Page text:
MBPCC, St. Elizabeth Hospital Partner to Offer Free Screening
With the Jambalaya Festival, swimming activities at the city pool or in backyards, and sporting events, there is never a shortage of summertime activities. But while having fun in the sun, protecting your skin is what will help you have many more fun summers ahead.
Skin cancer is the most common form of cancer in the United States, says the American Cancer Society (ACS). Over the past three decades, more people have been diagnosed with skin cancer than all other cancers combined. Though the most prevalent of all cancers, it is also the most preventable.
“Unprotected exposure to harmful UVA and UVB rays from the sun, and tanning by artificial means such as tanning beds, damage the skin and increase your risk of skin cancer,” said Renea Duffin, vice president, cancer support and outreach, Mary Bird Perkins Cancer Center. “The most startling fact of all,” she continued, “is that one severe sunburn during the first 15 years of life can double your risk of skin cancer later on.”
Following are some helpful facts to keep you sun smart!
- Choose a broad-spectrum sunscreen (UVA and UVB) with an SPF (sun protection factor) of 15 or higher for adults and 40 for children. Apply at least one half hour before exposure to allow penetration.
- Sunscreen wears off. Reapply if you stay in the sun for more than two hours, and after you swim or perform activities that make you sweat.
- Keep babies six months or younger out of the sun completely whenever possible.
- Be aware that you can get sunburned even on a cloudy day. Eighty percent of the sun’s rays can penetrate light clouds, mist and fog.
- If you work around concrete, you should know that it reflects 10-12 percent of the sun’s rays.
- You can also burn while you’re in the water as water reflects an additional 5% of the sun’s rays back on you.
- Teach children the shadow rule: If your shadow is shorter than you, the sun’s rays are at their strongest and extra precautions should be taken.
- Check the sunscreen’s expiration date. Sunscreen without an expiration date has a shelf life of no more than three years, but it’s even shorter if it has been exposed to high temperatures – such as in a glove box or stored on a boat.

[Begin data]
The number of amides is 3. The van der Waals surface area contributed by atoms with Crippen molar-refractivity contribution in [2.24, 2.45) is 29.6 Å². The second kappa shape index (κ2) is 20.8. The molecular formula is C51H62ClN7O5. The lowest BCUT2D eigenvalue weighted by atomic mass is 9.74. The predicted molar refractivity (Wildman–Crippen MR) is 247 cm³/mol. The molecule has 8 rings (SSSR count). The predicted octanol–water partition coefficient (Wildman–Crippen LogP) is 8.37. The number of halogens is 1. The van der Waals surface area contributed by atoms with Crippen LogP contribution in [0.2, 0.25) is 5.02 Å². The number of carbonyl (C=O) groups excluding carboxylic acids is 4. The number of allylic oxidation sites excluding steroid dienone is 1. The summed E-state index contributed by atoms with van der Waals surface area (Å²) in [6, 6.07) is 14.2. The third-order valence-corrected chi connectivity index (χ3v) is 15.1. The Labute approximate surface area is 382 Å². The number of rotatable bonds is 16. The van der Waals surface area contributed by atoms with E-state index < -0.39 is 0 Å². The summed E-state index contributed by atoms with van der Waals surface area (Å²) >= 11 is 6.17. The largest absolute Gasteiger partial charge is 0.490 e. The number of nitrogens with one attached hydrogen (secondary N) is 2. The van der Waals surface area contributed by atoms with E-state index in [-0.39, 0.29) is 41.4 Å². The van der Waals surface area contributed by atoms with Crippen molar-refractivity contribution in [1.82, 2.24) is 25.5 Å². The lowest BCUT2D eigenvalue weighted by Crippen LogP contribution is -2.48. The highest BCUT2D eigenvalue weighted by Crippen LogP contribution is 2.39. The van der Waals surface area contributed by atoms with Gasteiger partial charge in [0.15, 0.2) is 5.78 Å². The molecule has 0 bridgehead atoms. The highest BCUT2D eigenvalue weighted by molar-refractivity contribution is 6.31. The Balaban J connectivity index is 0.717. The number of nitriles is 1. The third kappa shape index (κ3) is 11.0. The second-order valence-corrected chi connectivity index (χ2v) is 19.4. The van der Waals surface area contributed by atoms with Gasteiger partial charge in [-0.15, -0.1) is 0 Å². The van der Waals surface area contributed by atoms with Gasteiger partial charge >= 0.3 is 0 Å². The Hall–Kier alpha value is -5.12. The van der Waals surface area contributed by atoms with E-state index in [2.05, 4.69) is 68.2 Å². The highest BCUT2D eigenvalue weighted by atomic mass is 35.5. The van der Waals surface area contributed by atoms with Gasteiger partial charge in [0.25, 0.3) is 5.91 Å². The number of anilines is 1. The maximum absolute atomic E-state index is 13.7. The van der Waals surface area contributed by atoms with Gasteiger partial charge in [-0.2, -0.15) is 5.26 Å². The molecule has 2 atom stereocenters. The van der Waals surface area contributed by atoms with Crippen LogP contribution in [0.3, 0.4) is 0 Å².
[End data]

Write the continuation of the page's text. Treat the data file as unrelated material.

- Sunglasses protect your eyes from UV rays and reduce the risk of cataracts.
Check your birthday suit on your birthday, recommends ACS. If you notice anything changing, growing or bleeding on your skin, get it checked. Skin cancer is very treatable when caught early.
Mary Bird Perkins Cancer Center and St. Elizabeth Hospital are partnering to offer a free skin cancer screening on Thursday, May 30, 6:00 p.m. – 7:30 p.m. at St. Elizabeth Hospital, Medical Plaza II, 1014 W. St. Clare Blvd., Suite 1040, Gonzales.
This screening is for men and women 18 and older who do not have insurance and have not been screened for skin cancer by a physician in the last 12 months. No appointment is required to participate in this screening. For more information call (225) 215-1234 or 1 (888) 616-4687.
About Mary Bird Perkins Cancer Center
Mary Bird Perkins Cancer Center is a regional cancer care organization that has been fighting cancer for more than 40 years. With five centers in Baton Rouge, Covington, Hammond, Houma and Gonzales, its service area encompasses 18 parishes across southeast Louisiana.
About St. Elizabeth Hospital
Sponsorship by the Franciscan Missionaries of Our Lady Health System (FMOLHS) has provided the means to expand and upgrade St. Elizabeth Hospital to meet the needs of the growing area it serves. A 78-bed community hospital with 500+ team members and 100 physicians on staff, St. Elizabeth is one of four FMOLHS hospitals, including Our Lady of the Lake Regional Medical Center in Baton Rouge, St. Francis Medical Center in Monroe and Our Lady of Lourdes in Lafayette.